The Day of the Jackhole

The Day of the Jackhole

Celebrating 40 years on this earth

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1979. Nettle thieves.

October 28, 2011

We’re visiting our neighbor, Jimmy Tanner. He lives up the road. We have pulled up to his shearing shed so my Dad can go talk to him about something. Sheep related, probably. In the sheep yards, we have to scale a fence to get to Mr. Tanner, who has come out of his shed to see who’s driven up. My Dad steps over the wooden fence almost without pause, swinging one leg over, then the other. He is tall. I am small.

Michael scrambles over in his usual boy fashion to join Dad and Jimmy. My turn.

I look at the high stinging nettles at the foot of these fences, the sharp, splintered wood, and rough-cut wire sticking out. They threaten to cut me as I climb. I am suddenly very concerned about something.

I’m wearing a pretty little signet ring. It’s gold and shaped like a heart, and there’s a tiny speck of a ruby set in it. This ring was my mother’s when she was a girl. I adore it, though I doubt I ever expressed how much I liked it to Mum’s face. Probably just mumbled ‘thanks’ or something and stalked off so I could get under my bed and talk to it.

Looking at this nettled fence with dangerous wire sticking out, very conscious of the fact that I am missing a grown-up conversation and the chance to play with Mr. Tanner’s dog, I begin to fret.

What if I climb over and a piece of wire catches in the ring and rips it off my finger and it’s destroyed?

In a flash of Janeen-logic, I make a decision. It’s a decision that comes from the ‘don’t quite think it through’ quadrant of my tiny brain.

Slipping the ring off my finger, I tuck it safely away in the pocket of my green parka. A parka so old and beaten that it’s held together by hope alone. It’s so old and well-loved that when I put my hands in my pockets, I’m really just putting them into the lining of my coat. But I forget this fact and slip the ring in anyway.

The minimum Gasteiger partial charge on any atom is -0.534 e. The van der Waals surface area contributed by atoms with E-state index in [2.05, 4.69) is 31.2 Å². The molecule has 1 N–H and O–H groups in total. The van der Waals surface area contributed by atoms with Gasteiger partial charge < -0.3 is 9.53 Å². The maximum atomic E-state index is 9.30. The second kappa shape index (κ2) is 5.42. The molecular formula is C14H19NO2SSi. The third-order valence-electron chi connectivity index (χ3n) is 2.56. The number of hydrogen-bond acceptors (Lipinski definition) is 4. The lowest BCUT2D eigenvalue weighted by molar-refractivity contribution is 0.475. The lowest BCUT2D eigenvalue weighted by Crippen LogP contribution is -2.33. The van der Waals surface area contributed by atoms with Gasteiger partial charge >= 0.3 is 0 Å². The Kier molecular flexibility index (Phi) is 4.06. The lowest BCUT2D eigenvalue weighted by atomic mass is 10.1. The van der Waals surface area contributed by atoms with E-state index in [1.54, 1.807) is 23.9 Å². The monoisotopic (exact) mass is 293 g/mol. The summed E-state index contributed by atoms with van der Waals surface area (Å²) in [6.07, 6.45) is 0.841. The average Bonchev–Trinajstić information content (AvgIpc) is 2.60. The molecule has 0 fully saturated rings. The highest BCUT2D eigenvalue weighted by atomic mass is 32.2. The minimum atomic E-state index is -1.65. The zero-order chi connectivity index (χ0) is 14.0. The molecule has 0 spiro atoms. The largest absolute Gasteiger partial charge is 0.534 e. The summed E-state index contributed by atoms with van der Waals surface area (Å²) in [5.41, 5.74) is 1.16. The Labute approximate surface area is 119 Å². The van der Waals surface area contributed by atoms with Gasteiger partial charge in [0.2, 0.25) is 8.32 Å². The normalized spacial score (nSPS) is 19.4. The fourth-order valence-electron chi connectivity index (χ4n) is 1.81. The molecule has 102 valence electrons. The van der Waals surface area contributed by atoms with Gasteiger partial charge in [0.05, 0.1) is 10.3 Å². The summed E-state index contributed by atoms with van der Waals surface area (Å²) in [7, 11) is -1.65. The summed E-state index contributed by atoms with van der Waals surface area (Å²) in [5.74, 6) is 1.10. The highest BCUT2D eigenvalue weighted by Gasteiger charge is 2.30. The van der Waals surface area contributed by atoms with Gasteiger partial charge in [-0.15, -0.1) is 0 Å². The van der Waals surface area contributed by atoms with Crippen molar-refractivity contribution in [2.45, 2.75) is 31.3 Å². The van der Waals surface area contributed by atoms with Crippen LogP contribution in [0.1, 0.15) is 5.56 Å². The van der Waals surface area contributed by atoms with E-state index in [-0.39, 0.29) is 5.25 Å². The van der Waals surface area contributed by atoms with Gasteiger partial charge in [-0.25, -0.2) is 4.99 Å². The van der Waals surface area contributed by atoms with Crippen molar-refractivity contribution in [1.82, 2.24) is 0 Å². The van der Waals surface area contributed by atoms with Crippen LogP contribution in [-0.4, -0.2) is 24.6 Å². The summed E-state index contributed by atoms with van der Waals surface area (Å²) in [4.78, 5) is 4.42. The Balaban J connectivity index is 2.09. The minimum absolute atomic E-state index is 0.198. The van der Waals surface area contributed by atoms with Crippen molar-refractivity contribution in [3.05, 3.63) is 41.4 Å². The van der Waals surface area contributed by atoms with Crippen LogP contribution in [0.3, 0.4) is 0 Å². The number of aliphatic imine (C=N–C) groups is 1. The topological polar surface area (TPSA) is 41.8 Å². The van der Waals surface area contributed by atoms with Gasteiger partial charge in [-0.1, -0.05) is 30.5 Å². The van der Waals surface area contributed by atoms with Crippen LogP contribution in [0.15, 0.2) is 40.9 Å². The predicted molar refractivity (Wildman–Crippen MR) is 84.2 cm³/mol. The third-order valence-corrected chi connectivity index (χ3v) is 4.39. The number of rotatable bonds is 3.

There. Safe. Phew.

I climb the fence and skip a few feet over to them.

Reach into my parka to get the ring back out. My hand goes right through the hole in the bottom of the pocket in feels around in the white polyester lining of the coat. I’m not panicing. It’s probably just drifted around the bottom somewhere. Feel around. Feel around.

Prickle of horror in my forehead. A sting in the back of my throat. Eyebrows quiveringly close together. I get a little frantic then, feeling desperately around in this green ring-eater of a coat.

I need help.

“Dad,” I sook, before telling him what’s happened. That I’ve lost the ring. Mum’s ring. That it must’ve fallen out when I climbed the fence.

We start to look around for it, but the nettles are everywhere and it’s autumn I guess, because I’m wearing the parka, so the ground cover is actually quite lush. If my dad thinks this is a pointless and fruitless endeavor – ferreting around in nettles – he never says so. He gets a stick and pushes some of the stinging plants down to try see the ground beneath. I crouch down and peer into the void, hoping that at any second I catch a glint of it and this will all have been a horrible dream.


It’s gone. I am devastated. My stupid mouth is pulled down to a stupid, pathetic sad frown and my throat contains all the tight pull of a barely held down bloody good bawl. As we drive away I look back longingly at the sheep yards. I can’t believe this has happened.

And I will have to tell Mum how stupid I’ve been with her ring.


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